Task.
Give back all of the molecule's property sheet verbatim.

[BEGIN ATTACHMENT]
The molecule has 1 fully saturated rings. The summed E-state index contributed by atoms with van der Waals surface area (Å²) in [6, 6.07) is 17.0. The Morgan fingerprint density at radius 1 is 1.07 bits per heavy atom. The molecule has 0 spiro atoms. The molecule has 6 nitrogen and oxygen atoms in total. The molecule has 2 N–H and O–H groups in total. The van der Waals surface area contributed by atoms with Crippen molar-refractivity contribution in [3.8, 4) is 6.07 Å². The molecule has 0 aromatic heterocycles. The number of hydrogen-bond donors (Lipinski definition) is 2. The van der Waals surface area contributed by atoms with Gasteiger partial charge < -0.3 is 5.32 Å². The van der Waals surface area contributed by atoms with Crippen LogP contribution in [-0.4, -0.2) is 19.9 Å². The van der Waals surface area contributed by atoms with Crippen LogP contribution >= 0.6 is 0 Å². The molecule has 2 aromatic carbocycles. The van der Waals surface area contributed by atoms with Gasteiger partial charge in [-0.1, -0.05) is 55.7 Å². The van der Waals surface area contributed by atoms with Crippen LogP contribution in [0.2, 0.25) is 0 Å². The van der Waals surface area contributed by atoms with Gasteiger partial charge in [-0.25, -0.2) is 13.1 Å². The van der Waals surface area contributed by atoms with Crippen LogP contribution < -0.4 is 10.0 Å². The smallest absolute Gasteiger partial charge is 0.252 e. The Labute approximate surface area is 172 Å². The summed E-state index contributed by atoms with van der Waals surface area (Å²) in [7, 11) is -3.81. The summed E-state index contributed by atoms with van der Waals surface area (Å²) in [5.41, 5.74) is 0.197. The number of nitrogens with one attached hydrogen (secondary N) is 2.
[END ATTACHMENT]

The molecule has 1 fully saturated rings. The summed E-state index contributed by atoms with van der Waals surface area (Å²) in [6, 6.07) is 17.0. The Morgan fingerprint density at radius 1 is 1.07 bits per heavy atom. The molecule has 0 spiro atoms. The molecule has 6 nitrogen and oxygen atoms in total. The molecule has 2 N–H and O–H groups in total. The van der Waals surface area contributed by atoms with Crippen molar-refractivity contribution in [3.8, 4) is 6.07 Å². The molecule has 0 aromatic heterocycles. The number of hydrogen-bond donors (Lipinski definition) is 2. The van der Waals surface area contributed by atoms with Gasteiger partial charge < -0.3 is 5.32 Å². The van der Waals surface area contributed by atoms with Crippen LogP contribution in [-0.4, -0.2) is 19.9 Å². The van der Waals surface area contributed by atoms with Crippen LogP contribution >= 0.6 is 0 Å². The molecule has 2 aromatic carbocycles. The van der Waals surface area contributed by atoms with Gasteiger partial charge in [-0.1, -0.05) is 55.7 Å². The van der Waals surface area contributed by atoms with Crippen LogP contribution in [0.2, 0.25) is 0 Å². The van der Waals surface area contributed by atoms with Gasteiger partial charge in [-0.25, -0.2) is 13.1 Å². The van der Waals surface area contributed by atoms with Crippen LogP contribution < -0.4 is 10.0 Å². The smallest absolute Gasteiger partial charge is 0.252 e. The Labute approximate surface area is 172 Å². The summed E-state index contributed by atoms with van der Waals surface area (Å²) in [7, 11) is -3.81. The summed E-state index contributed by atoms with van der Waals surface area (Å²) in [5.41, 5.74) is 0.197. The number of nitrogens with one attached hydrogen (secondary N) is 2.